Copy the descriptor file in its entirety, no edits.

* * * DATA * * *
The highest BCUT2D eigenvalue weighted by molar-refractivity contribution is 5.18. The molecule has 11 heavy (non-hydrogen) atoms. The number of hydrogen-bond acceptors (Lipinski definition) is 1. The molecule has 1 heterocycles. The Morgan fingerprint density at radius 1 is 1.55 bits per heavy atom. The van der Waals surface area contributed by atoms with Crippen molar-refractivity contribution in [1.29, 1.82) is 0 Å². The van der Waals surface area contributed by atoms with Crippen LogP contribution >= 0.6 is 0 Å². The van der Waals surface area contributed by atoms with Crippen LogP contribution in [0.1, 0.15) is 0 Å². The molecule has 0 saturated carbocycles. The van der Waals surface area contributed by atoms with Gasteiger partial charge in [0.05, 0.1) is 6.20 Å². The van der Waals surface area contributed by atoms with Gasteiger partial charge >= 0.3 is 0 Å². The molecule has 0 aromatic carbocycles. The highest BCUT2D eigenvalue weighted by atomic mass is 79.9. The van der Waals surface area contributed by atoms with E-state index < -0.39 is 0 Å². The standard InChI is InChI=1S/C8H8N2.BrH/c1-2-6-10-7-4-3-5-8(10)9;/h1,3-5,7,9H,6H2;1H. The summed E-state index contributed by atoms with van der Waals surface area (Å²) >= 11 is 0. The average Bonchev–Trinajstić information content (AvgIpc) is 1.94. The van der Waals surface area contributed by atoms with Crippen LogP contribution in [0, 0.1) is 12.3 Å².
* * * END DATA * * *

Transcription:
The highest BCUT2D eigenvalue weighted by molar-refractivity contribution is 5.18. The molecule has 11 heavy (non-hydrogen) atoms. The number of hydrogen-bond acceptors (Lipinski definition) is 1. The molecule has 1 heterocycles. The Morgan fingerprint density at radius 1 is 1.55 bits per heavy atom. The van der Waals surface area contributed by atoms with Crippen molar-refractivity contribution in [1.29, 1.82) is 0 Å². The van der Waals surface area contributed by atoms with Crippen LogP contribution >= 0.6 is 0 Å². The van der Waals surface area contributed by atoms with Crippen LogP contribution in [0.1, 0.15) is 0 Å². The molecule has 0 saturated carbocycles. The van der Waals surface area contributed by atoms with Gasteiger partial charge in [0.05, 0.1) is 6.20 Å². The van der Waals surface area contributed by atoms with Gasteiger partial charge >= 0.3 is 0 Å². The molecule has 0 aromatic carbocycles. The highest BCUT2D eigenvalue weighted by atomic mass is 79.9. The van der Waals surface area contributed by atoms with E-state index < -0.39 is 0 Å². The standard InChI is InChI=1S/C8H8N2.BrH/c1-2-6-10-7-4-3-5-8(10)9;/h1,3-5,7,9H,6H2;1H. The summed E-state index contributed by atoms with van der Waals surface area (Å²) >= 11 is 0. The average Bonchev–Trinajstić information content (AvgIpc) is 1.94. The van der Waals surface area contributed by atoms with Crippen LogP contribution in [0, 0.1) is 12.3 Å².